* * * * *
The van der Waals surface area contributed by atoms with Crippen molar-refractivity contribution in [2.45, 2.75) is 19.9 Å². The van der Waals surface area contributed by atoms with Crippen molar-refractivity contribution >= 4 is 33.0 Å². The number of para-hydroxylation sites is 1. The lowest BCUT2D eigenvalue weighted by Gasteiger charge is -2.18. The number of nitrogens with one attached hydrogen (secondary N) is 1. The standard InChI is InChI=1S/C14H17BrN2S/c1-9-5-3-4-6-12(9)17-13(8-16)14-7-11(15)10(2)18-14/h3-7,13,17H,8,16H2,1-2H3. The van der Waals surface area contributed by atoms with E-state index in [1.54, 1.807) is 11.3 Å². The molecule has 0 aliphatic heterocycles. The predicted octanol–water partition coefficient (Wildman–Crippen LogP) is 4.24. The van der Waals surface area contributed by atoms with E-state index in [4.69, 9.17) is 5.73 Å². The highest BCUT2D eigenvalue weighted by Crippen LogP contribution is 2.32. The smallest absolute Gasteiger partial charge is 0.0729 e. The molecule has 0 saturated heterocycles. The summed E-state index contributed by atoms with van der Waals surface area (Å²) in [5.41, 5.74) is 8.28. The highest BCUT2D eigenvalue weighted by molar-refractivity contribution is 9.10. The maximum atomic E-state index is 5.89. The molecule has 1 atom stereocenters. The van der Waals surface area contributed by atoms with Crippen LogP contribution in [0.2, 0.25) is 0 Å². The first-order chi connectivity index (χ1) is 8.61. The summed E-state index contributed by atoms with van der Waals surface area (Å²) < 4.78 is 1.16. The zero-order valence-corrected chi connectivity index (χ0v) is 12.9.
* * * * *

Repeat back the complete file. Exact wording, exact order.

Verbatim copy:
The van der Waals surface area contributed by atoms with Crippen molar-refractivity contribution in [2.45, 2.75) is 19.9 Å². The van der Waals surface area contributed by atoms with Crippen molar-refractivity contribution >= 4 is 33.0 Å². The number of para-hydroxylation sites is 1. The lowest BCUT2D eigenvalue weighted by Gasteiger charge is -2.18. The number of nitrogens with one attached hydrogen (secondary N) is 1. The standard InChI is InChI=1S/C14H17BrN2S/c1-9-5-3-4-6-12(9)17-13(8-16)14-7-11(15)10(2)18-14/h3-7,13,17H,8,16H2,1-2H3. The van der Waals surface area contributed by atoms with E-state index in [1.54, 1.807) is 11.3 Å². The molecule has 0 aliphatic heterocycles. The predicted octanol–water partition coefficient (Wildman–Crippen LogP) is 4.24. The van der Waals surface area contributed by atoms with E-state index in [4.69, 9.17) is 5.73 Å². The highest BCUT2D eigenvalue weighted by Crippen LogP contribution is 2.32. The smallest absolute Gasteiger partial charge is 0.0729 e. The molecule has 0 saturated heterocycles. The summed E-state index contributed by atoms with van der Waals surface area (Å²) in [5.41, 5.74) is 8.28. The highest BCUT2D eigenvalue weighted by molar-refractivity contribution is 9.10. The maximum atomic E-state index is 5.89. The molecule has 1 atom stereocenters. The van der Waals surface area contributed by atoms with Crippen LogP contribution in [0.2, 0.25) is 0 Å². The first-order chi connectivity index (χ1) is 8.61. The summed E-state index contributed by atoms with van der Waals surface area (Å²) < 4.78 is 1.16. The zero-order valence-corrected chi connectivity index (χ0v) is 12.9.